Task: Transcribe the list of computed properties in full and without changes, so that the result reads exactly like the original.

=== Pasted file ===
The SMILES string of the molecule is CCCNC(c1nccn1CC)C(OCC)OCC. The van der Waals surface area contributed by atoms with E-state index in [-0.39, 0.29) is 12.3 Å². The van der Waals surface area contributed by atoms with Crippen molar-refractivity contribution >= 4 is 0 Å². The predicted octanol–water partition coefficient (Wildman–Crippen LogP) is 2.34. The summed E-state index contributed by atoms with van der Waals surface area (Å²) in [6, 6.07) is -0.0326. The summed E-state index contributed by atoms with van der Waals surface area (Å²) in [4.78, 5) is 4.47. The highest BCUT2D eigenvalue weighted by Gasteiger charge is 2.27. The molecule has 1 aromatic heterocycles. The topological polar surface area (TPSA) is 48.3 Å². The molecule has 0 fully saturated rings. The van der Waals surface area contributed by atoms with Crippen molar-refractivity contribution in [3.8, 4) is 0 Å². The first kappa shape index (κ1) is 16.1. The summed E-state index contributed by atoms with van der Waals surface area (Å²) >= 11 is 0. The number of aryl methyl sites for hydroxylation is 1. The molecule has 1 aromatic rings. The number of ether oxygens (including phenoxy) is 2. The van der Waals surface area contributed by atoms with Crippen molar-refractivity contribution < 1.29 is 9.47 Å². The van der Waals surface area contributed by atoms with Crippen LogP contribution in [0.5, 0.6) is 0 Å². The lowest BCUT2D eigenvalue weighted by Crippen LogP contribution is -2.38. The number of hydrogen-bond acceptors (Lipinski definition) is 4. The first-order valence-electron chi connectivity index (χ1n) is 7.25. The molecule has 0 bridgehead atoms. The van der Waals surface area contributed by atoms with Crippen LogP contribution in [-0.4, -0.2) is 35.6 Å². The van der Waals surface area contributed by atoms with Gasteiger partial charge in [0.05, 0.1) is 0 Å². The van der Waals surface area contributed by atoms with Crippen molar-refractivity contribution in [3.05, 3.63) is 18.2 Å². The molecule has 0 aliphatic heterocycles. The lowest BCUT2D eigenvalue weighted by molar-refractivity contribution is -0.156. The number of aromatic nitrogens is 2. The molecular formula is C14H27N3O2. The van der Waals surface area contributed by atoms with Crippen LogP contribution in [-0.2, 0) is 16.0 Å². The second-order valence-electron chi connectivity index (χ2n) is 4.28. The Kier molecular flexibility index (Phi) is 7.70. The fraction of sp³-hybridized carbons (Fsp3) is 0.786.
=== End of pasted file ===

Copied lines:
The SMILES string of the molecule is CCCNC(c1nccn1CC)C(OCC)OCC. The van der Waals surface area contributed by atoms with E-state index in [-0.39, 0.29) is 12.3 Å². The van der Waals surface area contributed by atoms with Crippen molar-refractivity contribution >= 4 is 0 Å². The predicted octanol–water partition coefficient (Wildman–Crippen LogP) is 2.34. The summed E-state index contributed by atoms with van der Waals surface area (Å²) in [6, 6.07) is -0.0326. The summed E-state index contributed by atoms with van der Waals surface area (Å²) in [4.78, 5) is 4.47. The highest BCUT2D eigenvalue weighted by Gasteiger charge is 2.27. The molecule has 1 aromatic heterocycles. The topological polar surface area (TPSA) is 48.3 Å². The molecule has 0 fully saturated rings. The van der Waals surface area contributed by atoms with Crippen molar-refractivity contribution in [3.8, 4) is 0 Å². The first kappa shape index (κ1) is 16.1. The summed E-state index contributed by atoms with van der Waals surface area (Å²) >= 11 is 0. The number of aryl methyl sites for hydroxylation is 1. The molecule has 1 aromatic rings. The number of ether oxygens (including phenoxy) is 2. The van der Waals surface area contributed by atoms with Crippen molar-refractivity contribution < 1.29 is 9.47 Å². The van der Waals surface area contributed by atoms with Crippen LogP contribution in [0.5, 0.6) is 0 Å². The lowest BCUT2D eigenvalue weighted by Crippen LogP contribution is -2.38. The number of hydrogen-bond acceptors (Lipinski definition) is 4. The first-order valence-electron chi connectivity index (χ1n) is 7.25. The molecule has 0 bridgehead atoms. The van der Waals surface area contributed by atoms with Crippen LogP contribution in [-0.4, -0.2) is 35.6 Å². The van der Waals surface area contributed by atoms with Gasteiger partial charge in [0.05, 0.1) is 0 Å². The van der Waals surface area contributed by atoms with Crippen molar-refractivity contribution in [3.05, 3.63) is 18.2 Å². The molecule has 0 aliphatic heterocycles. The lowest BCUT2D eigenvalue weighted by molar-refractivity contribution is -0.156. The number of aromatic nitrogens is 2. The molecular formula is C14H27N3O2. The van der Waals surface area contributed by atoms with Crippen LogP contribution in [-0.2, 0) is 16.0 Å². The second-order valence-electron chi connectivity index (χ2n) is 4.28. The Kier molecular flexibility index (Phi) is 7.70. The fraction of sp³-hybridized carbons (Fsp3) is 0.786.